nonresponse to or intolerance of fluoxetine (60 80 mg/d), (3)
failure to respond to at least one adequate antidepressant
treatment during their current major depressive episode, (4)
current use of other psychotropic drugs, and (5) hypothyroid-
Candrian et al. The Journal of Nervous and Mental Disease Volume 195, Number 9, September 2007
© 2007 Lippincott Williams & Wilkins730
Page 2
ism. Throughout the acute treatment, subjects were seen
biweekly for safety and efficacy assessments.
The study protocol and procedures were approved by
the Massachusetts General Hospital Institutional Review
Board; participants provided written informed consent before
entering the study.
Clinical Assessments and Questionnaires
The main goal of the present study was to evaluate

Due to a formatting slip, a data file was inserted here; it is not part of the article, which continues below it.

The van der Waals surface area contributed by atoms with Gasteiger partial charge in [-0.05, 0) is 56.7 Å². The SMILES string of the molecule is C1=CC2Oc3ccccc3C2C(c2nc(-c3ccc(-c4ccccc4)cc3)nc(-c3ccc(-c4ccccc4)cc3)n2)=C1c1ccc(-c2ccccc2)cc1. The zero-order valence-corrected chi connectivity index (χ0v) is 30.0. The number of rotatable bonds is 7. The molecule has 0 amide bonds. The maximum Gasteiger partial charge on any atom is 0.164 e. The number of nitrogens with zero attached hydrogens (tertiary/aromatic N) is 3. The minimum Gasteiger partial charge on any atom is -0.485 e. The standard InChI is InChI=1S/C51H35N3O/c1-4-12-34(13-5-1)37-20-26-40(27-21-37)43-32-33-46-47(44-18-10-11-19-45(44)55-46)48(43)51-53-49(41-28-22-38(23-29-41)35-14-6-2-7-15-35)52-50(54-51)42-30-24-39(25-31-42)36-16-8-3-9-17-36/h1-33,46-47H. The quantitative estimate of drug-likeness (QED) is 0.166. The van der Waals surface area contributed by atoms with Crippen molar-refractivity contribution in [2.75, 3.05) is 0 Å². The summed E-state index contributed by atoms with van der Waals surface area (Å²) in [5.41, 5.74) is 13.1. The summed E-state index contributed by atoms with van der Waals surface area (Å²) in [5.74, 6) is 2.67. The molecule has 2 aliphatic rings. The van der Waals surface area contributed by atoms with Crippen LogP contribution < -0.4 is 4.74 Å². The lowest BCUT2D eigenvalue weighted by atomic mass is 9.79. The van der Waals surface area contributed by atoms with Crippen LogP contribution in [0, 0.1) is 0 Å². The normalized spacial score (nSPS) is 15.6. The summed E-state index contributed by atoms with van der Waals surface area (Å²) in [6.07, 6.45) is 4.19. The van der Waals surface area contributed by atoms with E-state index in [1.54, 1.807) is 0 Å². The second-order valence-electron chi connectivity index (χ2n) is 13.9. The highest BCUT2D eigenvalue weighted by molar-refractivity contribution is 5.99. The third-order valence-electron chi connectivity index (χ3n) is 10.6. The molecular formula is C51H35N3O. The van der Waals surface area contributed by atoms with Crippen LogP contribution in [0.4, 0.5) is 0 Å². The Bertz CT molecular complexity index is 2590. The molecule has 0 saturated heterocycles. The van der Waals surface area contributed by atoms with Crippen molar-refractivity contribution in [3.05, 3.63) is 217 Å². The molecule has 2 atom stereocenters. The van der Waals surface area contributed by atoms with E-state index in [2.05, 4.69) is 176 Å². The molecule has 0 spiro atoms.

possible causal relations among PD vulnerability, cognitive
vulnerability, perceived stress, and treatment outcome in
MDD. To this end, both before and immediately after the
8-week treatment, subjects were administered the self-rated
Perceived Stress Scale (PSS; Cohen et al., 1983), the Dys-
functional Attitude Scale (DAS; Weissman and Beck, 1978),
and the Cognitions Questionnaire (CQ; Fennell and Camp-
bell, 1984) to assess individual differences in stress appraisal,
dysfunctional attitudes, and depressive cognitive style, re-
spectively. To assess the presence of any PD, the SCID-II
(including its screening questionnaire) (First et al., 1997) was
administered at both time points. All clinical assessments
(SCID-P, SCID-II, and HRSD) were carried out by clinicians
fully trained in their administration.
The PSS has been widely used in the literature to assess
the degree to which participants appraise their daily life as
unpredictable, uncontrollable, and overwhelming (e.g., In the
last week, how often have you felt that you were unable to
control the important things in your life?”). Previous research
has shown that this scale better predicts stress-related psycho-
logical symptoms, physical symptoms, and health service utili-
zation than commonly used life event scales (Cohen et al.,
1983). This self-rated scale includes 14 items scored on a 5-point